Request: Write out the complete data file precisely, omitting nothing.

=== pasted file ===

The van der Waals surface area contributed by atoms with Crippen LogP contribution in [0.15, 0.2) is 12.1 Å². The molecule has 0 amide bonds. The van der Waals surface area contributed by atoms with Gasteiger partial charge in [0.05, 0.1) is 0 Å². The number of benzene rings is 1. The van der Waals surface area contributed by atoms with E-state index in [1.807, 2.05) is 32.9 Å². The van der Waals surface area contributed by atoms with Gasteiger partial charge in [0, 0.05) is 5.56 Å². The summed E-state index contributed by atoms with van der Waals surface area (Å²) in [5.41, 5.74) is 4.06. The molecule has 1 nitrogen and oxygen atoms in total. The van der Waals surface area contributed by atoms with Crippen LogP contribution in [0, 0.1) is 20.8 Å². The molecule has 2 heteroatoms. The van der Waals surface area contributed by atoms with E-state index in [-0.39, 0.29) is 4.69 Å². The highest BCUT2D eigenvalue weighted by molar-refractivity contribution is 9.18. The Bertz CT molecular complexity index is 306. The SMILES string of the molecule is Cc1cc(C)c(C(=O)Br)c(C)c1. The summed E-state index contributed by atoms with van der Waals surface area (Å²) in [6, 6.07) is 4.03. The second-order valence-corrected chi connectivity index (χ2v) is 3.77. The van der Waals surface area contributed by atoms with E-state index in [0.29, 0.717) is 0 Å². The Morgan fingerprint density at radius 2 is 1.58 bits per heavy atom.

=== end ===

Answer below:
The van der Waals surface area contributed by atoms with Crippen LogP contribution in [0.15, 0.2) is 12.1 Å². The molecule has 0 amide bonds. The van der Waals surface area contributed by atoms with Gasteiger partial charge in [0.05, 0.1) is 0 Å². The number of benzene rings is 1. The van der Waals surface area contributed by atoms with E-state index in [1.807, 2.05) is 32.9 Å². The van der Waals surface area contributed by atoms with Gasteiger partial charge in [0, 0.05) is 5.56 Å². The summed E-state index contributed by atoms with van der Waals surface area (Å²) in [5.41, 5.74) is 4.06. The molecule has 1 nitrogen and oxygen atoms in total. The van der Waals surface area contributed by atoms with Crippen LogP contribution in [0, 0.1) is 20.8 Å². The molecule has 2 heteroatoms. The van der Waals surface area contributed by atoms with E-state index in [-0.39, 0.29) is 4.69 Å². The highest BCUT2D eigenvalue weighted by molar-refractivity contribution is 9.18. The Bertz CT molecular complexity index is 306. The SMILES string of the molecule is Cc1cc(C)c(C(=O)Br)c(C)c1. The summed E-state index contributed by atoms with van der Waals surface area (Å²) in [6, 6.07) is 4.03. The second-order valence-corrected chi connectivity index (χ2v) is 3.77. The van der Waals surface area contributed by atoms with E-state index in [0.29, 0.717) is 0 Å². The Morgan fingerprint density at radius 2 is 1.58 bits per heavy atom.